The ardent football follower, Manchester United supporter and one of the founding members of Kilbarrack United Football Club, admitted that his brother Paul, has been his “best mate” through out the past four months and indeed like all of his brothers share a very special bond with Paddy.

“Paul and I have been through it all together in life. We are very close like I am to all my siblings.” 

Paul Hansard, who is a union official with SIPTU added: “Life has been very stressful since the events of that night in August. Our lives were turned into a mess and has torn us all apart. There are so many issues you are hit with when, it comes to medical, financial and practicalities of day-to-day living. 

We are so concerned for Paddy, particularly as he is a 73-year-old pensioner, who for no reason whatsoever was murderously attacked beside his front door, we have to ask ourselves, how safe are old people in that area? How safe is Paddy in that complex? 

“The stress has been and is very difficult to deal with for all of us. The toll it has had is immense. It ripples out along the family to children, grandchildren, great-grandchild, nieces, nephews the list goes on and on. The effects will trickle down for generations to come.”

Miriam w Paul Hansard Paul Hansard after speaking with RTÉ's Miriam O'Callaghan. Source: RTÉ

But Mr Hansard was quick to point out that the help and support the family were inundated with has left them in complete awe of how people can rally round when times prove tough going. 

“Hundreds of people have shown us and Paddy so much support beyond what we could have imagined. The emergency services, medical and hospital staff from across so many departments and the unfailing help of the gardai we have to be thankful to. 

“It shows how much our brother us loved and respected. My brother is a gentleman and we love and respect him to the bottom if our hearts.

“To those who attended a candle lit vigil in Ballybough organised by Lorraine Gavin, to former Dublin Lord Mayor and Independent Councillor Christy Burke, to former work colleagues of his and ours, childhood and family friends.”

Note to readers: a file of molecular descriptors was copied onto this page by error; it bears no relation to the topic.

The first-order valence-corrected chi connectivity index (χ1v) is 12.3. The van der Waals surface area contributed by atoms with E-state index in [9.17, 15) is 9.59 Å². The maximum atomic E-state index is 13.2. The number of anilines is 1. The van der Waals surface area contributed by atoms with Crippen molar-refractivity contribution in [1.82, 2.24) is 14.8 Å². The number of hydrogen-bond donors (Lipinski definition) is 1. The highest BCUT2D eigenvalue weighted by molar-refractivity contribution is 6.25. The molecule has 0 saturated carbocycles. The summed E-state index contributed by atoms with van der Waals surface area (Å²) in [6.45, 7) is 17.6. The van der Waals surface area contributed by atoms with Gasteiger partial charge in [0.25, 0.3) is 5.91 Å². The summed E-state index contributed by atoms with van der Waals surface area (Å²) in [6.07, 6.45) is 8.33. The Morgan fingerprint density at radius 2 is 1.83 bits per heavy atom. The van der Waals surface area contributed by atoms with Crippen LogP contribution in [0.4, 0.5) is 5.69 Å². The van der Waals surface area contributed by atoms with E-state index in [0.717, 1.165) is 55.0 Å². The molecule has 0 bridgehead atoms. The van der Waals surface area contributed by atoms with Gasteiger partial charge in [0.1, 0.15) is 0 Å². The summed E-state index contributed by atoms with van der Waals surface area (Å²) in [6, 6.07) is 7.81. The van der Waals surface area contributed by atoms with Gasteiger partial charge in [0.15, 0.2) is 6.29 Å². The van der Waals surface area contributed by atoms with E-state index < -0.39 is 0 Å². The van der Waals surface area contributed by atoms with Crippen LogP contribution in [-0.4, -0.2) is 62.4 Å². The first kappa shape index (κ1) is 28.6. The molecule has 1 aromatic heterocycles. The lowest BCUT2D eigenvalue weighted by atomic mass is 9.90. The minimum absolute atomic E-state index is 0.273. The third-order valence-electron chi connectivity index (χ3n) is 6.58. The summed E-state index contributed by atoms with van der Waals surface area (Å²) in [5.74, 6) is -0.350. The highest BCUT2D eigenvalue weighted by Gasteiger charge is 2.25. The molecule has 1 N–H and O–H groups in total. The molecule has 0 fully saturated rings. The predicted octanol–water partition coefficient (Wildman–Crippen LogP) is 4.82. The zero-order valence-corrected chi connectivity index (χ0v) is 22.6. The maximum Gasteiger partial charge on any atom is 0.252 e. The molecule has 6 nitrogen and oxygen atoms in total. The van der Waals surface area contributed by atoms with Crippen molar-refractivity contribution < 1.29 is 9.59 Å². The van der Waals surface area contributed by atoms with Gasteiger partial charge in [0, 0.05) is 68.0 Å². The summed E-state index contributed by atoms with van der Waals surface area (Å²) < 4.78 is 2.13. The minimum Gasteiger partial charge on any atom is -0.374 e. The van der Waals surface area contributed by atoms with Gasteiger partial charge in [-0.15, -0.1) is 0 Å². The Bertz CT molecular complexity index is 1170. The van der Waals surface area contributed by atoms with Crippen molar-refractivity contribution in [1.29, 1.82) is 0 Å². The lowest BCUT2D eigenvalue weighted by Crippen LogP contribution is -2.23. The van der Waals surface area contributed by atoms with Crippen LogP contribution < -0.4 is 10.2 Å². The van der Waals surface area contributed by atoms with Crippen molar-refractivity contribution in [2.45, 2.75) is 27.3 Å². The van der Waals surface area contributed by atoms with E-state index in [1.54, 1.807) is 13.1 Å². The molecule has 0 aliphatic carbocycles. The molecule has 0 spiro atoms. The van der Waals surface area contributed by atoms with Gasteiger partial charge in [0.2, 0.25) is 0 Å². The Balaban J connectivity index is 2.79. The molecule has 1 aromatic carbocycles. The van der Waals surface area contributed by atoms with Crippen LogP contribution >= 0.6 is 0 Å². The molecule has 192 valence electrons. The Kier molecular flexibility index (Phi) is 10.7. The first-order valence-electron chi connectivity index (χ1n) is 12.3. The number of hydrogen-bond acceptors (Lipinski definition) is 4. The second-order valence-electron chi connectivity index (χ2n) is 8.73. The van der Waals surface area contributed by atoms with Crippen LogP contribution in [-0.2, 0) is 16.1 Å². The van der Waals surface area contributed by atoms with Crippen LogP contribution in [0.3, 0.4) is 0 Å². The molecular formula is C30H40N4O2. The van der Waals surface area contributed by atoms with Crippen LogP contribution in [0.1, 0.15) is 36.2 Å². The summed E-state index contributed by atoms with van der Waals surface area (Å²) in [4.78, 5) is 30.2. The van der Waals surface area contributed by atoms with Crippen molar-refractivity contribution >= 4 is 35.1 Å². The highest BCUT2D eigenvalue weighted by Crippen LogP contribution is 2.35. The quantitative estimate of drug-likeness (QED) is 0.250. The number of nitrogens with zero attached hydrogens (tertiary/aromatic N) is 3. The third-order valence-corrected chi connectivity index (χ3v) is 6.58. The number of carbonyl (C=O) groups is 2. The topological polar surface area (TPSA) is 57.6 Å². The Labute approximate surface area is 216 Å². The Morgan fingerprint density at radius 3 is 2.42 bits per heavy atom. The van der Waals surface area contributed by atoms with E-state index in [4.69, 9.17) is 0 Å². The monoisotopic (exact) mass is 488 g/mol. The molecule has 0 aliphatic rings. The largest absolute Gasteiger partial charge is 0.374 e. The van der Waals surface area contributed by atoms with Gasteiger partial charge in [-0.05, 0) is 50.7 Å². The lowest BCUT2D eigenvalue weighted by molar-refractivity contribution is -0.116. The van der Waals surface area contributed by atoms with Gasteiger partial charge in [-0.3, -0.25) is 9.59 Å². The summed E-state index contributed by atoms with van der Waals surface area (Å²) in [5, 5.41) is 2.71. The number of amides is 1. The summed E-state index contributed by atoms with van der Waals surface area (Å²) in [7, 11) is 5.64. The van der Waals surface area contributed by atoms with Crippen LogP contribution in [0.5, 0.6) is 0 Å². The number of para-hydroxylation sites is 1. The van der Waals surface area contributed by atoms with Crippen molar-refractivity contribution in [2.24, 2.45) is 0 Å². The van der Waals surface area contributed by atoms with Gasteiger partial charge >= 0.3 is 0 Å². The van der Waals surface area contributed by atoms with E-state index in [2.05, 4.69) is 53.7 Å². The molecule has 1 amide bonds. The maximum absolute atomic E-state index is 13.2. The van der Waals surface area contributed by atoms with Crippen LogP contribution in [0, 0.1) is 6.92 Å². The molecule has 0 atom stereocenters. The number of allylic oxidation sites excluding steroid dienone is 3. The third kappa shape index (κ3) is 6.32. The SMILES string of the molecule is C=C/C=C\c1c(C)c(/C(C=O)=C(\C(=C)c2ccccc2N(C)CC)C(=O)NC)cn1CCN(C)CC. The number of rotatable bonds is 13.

Clonliffe House pub management, SIPTU Construction Workers Benevolent Fund, Croke Park GAA, Construction Workers Health Trust and help from people we don’t know, no words will ever be able to encapsulate how much our family have been humbled and are in awe of.

“We fundraised to help meet Paddy’s future medical costs and even the intricacies of that have not been easy to say the least, but we are so grateful for every cent, we have and are receiving in so many different ways.” 

His daughter Linda, who works at Cadbury’s Chocolate, and her four siblings Sandra, Debbie, Paul and Mark are all dealing with what has happened to their much-loved father in different ways. For Linda she continues to try to come terms with how life, “can change within seconds.” 

“I’m so very thankful to be sitting beside my father and to be able to kiss hug him and just look at him. I can’t explain it – the sheer relief. Life stopped for us all because of that night in August. The terror of what unfolded has left us all drained of life,” explained the Mum of three. 

“He is my father and I will do anything for him. He is my flesh and blood.”

The father we had seconds before the attack is not the father and man we have now. Not only has his life changed forever, but so have the lives of his children, grandchildren and great grand-daughter, all of his siblings and close friends. 

“In the blink of an eye so many lives have been changed irrevocably. But we have our father with us and that means everything to us all no matter what road his life will now take in the years to come.”

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About the author:

Sarah Slater